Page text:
Chrysler BK May Signal New Era for US Manufacturers0
Imagine this: You own a business. One day, you receive a telephone call from the owner of a competitor of yours. After many discussions, you’re essentially offered the opportunity to create a new company overseas; one that will then purchase the assets of the competitor at a highly reduced (but court approved) price, including parts, trained staff, union agreements, and, if you like, part or all of a fully established dealer network. And, your deal will have solid backing from a variety of sources, including the government. If you own Fiat, then that is essentially what you’re doing right now with Chrysler Corporation.
The union between Fiat and Chrysler makes sense on a number of levels. Walter Chrysler wanted to create a car company that built executive-level cars at “blue collar” prices. Fiat, a company that has almost literally remade itself during the past decade, offers a wealth of small, efficient vehicles, and also owns Ferrari.
Chrysler tried dating internationally before, with its now failed marriage to Daimler-Benz. Mercedes suspensions, engines, and other components were migrated into several Chrysler vehicles, but the Detroit automaker failed to learn the key lesson about design, both inside and out, and as a result, not only did they lose new customers, they previously loyal existing customer base began buying elsewhere. CNN documented a series of vehicles it says helped sink the US Automaker.
But that hasn’t been the only culprit, especially recently. While union concessions and other allowances had been made to help Chrysler restructure itself following President Obama’s short timetable for “sink or swim,” some debt-holders refused to compromise, resulting in the President saying, “a group of investment firms and hedge funds decided to hold out for the prospect of an unjustified taxpayer-funded bailout.” He made those comments when announcing the company’s decision to file for Chapter 11 Bankruptcy, which is essentially an opportunity to restructure a company, dumping old debt so new investment can help generate new opportunity and profit.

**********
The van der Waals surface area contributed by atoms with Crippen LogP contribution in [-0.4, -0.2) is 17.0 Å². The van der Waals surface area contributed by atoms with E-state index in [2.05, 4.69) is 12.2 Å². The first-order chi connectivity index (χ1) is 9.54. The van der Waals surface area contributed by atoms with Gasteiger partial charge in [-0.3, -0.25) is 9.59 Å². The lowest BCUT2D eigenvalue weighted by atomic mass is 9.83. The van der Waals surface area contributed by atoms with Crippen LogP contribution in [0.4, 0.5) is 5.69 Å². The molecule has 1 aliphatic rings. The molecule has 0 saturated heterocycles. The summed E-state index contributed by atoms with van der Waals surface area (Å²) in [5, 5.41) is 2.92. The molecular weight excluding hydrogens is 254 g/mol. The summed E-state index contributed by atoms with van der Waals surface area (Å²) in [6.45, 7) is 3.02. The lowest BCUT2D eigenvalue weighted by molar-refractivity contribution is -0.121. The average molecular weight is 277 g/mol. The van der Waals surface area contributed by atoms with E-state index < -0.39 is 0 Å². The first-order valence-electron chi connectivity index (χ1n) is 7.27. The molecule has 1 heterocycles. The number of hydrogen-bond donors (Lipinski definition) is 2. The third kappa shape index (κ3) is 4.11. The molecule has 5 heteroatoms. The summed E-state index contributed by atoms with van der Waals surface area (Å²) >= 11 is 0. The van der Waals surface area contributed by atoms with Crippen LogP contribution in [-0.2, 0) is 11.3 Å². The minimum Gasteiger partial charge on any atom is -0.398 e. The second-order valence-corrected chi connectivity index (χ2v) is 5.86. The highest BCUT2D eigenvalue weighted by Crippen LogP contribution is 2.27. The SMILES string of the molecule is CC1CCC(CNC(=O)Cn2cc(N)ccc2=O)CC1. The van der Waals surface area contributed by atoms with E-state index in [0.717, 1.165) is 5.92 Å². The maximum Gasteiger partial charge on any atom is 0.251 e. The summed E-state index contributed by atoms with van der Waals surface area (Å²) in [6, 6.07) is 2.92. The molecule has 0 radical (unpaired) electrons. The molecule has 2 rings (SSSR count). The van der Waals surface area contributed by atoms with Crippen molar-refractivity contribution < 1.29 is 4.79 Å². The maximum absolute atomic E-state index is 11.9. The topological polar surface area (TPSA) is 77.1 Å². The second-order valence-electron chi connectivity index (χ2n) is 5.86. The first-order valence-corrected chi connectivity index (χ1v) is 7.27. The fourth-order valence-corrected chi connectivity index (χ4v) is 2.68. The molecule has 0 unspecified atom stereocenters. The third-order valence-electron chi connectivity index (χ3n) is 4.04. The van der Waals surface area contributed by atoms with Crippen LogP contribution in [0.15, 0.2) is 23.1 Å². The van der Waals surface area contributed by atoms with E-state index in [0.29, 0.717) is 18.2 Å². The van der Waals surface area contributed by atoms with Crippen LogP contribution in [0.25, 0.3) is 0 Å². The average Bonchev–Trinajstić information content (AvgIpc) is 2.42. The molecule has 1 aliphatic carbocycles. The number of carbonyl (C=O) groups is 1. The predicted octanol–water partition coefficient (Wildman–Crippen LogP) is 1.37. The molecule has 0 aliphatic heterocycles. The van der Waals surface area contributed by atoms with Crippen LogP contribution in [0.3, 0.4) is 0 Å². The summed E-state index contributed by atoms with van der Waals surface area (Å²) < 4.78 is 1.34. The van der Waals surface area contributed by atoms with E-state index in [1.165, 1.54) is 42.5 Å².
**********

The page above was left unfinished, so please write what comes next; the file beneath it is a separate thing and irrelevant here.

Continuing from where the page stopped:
Responding to the Chapter 11 filing, 20 of Chrysler’s creditors told the court in a document that they collectively refused to go along with the deal because, although they were willing to reduce debt by up to 40%, they were not getting preferred status, and unsecured creditors were getting a better deal. Many people believe that the upcoming “cramdown” will therefore be well deserved, as the objective was to help create new opportunity and resulting revenue and profit, not to suck what blood was left from the stone.
There will be several winners out of this deal, specifically Fiat, which will get almost instant access to the entire US automotive distribution and sales network. GM may also be a winner, because if Chrysler can prove that filing bankruptcy doesn’t automatically mean a collapse of any remaining sales prospects, the General may determine a similar BK filing could further reduce its debt load, while enabling it to develop a new array of products.
The American public may also be a winner in this deal. Fiat has some well-built, fuel efficient cars. I had the chance to spend some time in a Fiat 500 last year and it was a very neat, but small car. The interior was fun, not unlike a Mini Cooper, and it utilized third party technology (such as the NAV system), making it more “user friendly” and giving the owner options relative to how he/she designed their specific vehicle. Most importantly, fit, finish, and materials were appropriate to the vehicle, something Chrysler desperately needs if it intends to attract buyers to any of the vehicles it has in the pipeline. So, after failing on its own, failing with Mercedes, and then failing one more time as an independent, Chrysler is asking Fiat to “Fix it again, Tony!” Time will tell.